The taxonomic Gaze: Looking at Whiteness from East to West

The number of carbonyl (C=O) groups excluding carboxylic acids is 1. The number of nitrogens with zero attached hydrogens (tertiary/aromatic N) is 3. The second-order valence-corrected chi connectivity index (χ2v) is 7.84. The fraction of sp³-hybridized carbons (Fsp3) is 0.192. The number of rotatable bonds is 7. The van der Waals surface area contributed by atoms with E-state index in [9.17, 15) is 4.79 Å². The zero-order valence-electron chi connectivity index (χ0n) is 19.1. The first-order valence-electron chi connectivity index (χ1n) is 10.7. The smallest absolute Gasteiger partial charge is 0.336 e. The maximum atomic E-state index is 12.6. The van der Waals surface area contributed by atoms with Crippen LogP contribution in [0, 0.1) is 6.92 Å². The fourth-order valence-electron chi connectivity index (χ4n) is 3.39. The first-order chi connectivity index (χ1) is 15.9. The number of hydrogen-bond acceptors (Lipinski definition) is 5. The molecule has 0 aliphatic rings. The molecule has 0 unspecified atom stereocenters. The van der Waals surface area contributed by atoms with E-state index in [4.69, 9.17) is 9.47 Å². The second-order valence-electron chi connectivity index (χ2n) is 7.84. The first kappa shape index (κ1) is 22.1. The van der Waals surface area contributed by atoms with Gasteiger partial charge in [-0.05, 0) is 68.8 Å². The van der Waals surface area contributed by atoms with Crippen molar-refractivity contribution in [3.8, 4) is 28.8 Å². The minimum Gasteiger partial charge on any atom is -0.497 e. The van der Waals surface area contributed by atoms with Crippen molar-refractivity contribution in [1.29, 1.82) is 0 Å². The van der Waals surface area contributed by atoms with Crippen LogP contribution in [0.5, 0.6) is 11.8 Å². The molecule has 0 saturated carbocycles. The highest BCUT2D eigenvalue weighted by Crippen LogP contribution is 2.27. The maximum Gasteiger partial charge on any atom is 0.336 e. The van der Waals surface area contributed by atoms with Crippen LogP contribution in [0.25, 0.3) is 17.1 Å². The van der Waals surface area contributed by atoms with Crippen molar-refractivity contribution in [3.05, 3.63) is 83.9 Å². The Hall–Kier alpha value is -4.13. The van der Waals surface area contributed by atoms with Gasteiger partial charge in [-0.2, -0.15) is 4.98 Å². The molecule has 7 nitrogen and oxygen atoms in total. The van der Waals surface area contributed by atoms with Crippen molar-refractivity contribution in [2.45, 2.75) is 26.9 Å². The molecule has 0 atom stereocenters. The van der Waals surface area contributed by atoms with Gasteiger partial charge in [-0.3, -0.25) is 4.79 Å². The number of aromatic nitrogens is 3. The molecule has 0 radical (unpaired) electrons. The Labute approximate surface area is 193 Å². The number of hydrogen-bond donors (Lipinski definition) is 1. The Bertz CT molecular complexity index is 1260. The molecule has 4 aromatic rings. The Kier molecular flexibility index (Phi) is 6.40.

In this article I consider representations of whiteness which emanate from outside the Euro-American centres. I argue that it is necessary to understand how whiteness has been seen by nonwhite observers, and that we need to be sensitive to local taxonomies of difference which are not always reducible to the white/non-white distinction which is hegemonic in the Euro-American centres. I consider the works of some artists and writers from early twentieth century Japan who are sensitive to their positioning in international hierarchies and who attempt to place themselves in a position of power in these gendered, classed, ethnicised and racialised hierarchies through their deployment of what I call the “taxonomic gaze”. I argue that the concept of whiteness needs to be historicised and provincialised, and that the field of whiteness studies itself also needs to be historicised.
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